Bevin and Beshear contradict each other in newly released campaign ads

Posted at 5:00 PM, Sep 09, 2019
and last updated 2019-09-09 19:21:22-04

(LEX 18) — Teachers and public education. These are two key points that will make a big impact when it comes to Kentucky's gubernatorial race. So, both candidates for governor are touting their promises. However, the videos they've released paint two very different pictures. Pictures that contradict one another.

Andy Beshear's latest ad, titled "Lights Out," features him and his running mate, Jacqueline Coleman, visiting a public school in Mercer County. The ad begins with Coleman narrating, "Imagine having just one school in your community, and the lights are turned off forever." They then appear on screen, with Beshear adding, "That could happen with Governor Bevin's education cuts."

The Beshear/Coleman campaign said the ad focuses "on protecting the future of public education in Kentucky."

"The future of public education is at stake this election," said Beshear in a press release for the new ad. "While families are worried about keeping the lights on at their public school, Matt Bevin bullies teachers and tries to tear down public education. Jacqueline and I will fully fund our public schools and improve public education, so we can lift up all of our families in every corner of Kentucky," Beshear continued.

A few hours after the ad's release, Gov. Matt Bevin fired back, criticizing the ad for inciting fear.

"It's a scare tactic put out by Andy Beshear," said Bevin at a press conference at the Governor's Mansion. "Trying to scare people into believing schools are being shut down," Bevin continued.

Bevin then showed a video of his own. It's titled, "The Truth," and it contradicts Beshear's claims.

The video begins with horses running in a field while a narrator speaks. "Matt Bevin not caring about teachers or state retirees, well - that's just a load of horse manure," said the narrator.

Matt Bevin then appears on camera saying, "We've made promises to people who've worked for our state."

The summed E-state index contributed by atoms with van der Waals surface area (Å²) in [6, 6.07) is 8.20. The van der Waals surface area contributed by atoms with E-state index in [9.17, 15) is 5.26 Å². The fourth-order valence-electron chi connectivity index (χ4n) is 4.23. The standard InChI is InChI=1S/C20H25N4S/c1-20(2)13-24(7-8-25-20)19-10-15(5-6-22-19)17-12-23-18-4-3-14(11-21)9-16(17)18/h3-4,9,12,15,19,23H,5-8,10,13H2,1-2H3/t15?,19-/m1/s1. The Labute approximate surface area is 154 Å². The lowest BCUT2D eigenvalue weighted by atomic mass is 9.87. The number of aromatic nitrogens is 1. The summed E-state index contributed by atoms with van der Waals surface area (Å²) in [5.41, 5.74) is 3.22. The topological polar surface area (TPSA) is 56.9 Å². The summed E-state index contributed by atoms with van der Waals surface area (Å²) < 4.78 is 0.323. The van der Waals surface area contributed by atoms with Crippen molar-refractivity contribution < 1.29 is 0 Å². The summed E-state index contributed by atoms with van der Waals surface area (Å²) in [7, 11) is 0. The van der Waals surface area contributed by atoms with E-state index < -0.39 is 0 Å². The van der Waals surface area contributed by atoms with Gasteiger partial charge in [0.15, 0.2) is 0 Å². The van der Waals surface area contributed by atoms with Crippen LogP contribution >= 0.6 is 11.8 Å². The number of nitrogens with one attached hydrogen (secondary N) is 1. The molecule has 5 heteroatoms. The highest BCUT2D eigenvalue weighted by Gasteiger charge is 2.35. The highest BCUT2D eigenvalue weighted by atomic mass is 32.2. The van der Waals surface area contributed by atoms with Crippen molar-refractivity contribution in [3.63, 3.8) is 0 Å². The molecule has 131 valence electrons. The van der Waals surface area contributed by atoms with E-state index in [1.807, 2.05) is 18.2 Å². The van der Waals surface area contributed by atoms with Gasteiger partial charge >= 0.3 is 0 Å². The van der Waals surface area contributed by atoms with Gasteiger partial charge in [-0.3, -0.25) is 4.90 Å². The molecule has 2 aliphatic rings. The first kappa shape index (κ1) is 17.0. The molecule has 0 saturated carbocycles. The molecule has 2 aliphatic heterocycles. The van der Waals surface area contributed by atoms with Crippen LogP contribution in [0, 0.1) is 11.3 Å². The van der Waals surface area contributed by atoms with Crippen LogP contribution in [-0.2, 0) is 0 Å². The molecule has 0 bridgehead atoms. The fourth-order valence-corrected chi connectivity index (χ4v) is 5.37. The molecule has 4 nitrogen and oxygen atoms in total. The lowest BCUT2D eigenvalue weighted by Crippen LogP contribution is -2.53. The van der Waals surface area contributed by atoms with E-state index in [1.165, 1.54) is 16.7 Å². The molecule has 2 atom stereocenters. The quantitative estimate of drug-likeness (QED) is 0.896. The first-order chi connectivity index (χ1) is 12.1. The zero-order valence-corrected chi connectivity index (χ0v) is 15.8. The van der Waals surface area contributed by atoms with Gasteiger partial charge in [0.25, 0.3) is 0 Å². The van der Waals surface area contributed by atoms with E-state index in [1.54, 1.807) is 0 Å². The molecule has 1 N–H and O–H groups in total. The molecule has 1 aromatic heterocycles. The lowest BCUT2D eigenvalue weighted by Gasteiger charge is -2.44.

"They've been teachers. They've been snowplow drivers. They've been law enforcement officers. They've been social workers," said Bevin. "To each and every one of these people, we have a legal and moral obligation."

The Bevin campaign said this web video touts the Governor's "track record on education and pensions, pushing back on the false narrative being advanced by Andy Beshear and his liberal allies, including the KEA."

"Matt Bevin is the first governor of Kentucky to fully fund the pension system, and the first to use 100 percent of lottery funds for education," said the campaign. "Under Governor Bevin, Kentucky is spending more per K-12 pupil than ever before."

In his press conference, Bevin brought up those specific items as well.

First, he said he's the first governor in history to fully fund Kentucky's pension system. While it's true that he has fully funded the pension system, it's not true that he's the first. Records show other governors have done it as well, but not within the last two decades.

Bevin also touted that he's the first to put 100 percent of lottery money into education. He added that spending on education per student is the highest in history under his administration.

"It is higher per pupil than it has ever been before," said Bevin. "And if you want to try to find a way in which you can say that, versus $19, $18, or if we used gold backed currency, or if we did it in bitcoin, I'm sure you can find someway to turn this into a negative."

In an email, Beshear's campaign called Bevin's comments today a "meltdown."

“Matt Bevin can’t run and hide from his disastrous record of bullying teachers, tearing down public education, and trying to illegally cut pensions,” said Beshear/Coleman Campaign Manager Eric Hyers. “Instead of holding wild and unhinged press conferences, this governor should explain why he spent last month insulting, investigating and threatening to fine teachers. Andy Beshear is focused every day on doing right by our public schools, protecting public pensions, and giving our teachers the raise they deserve.”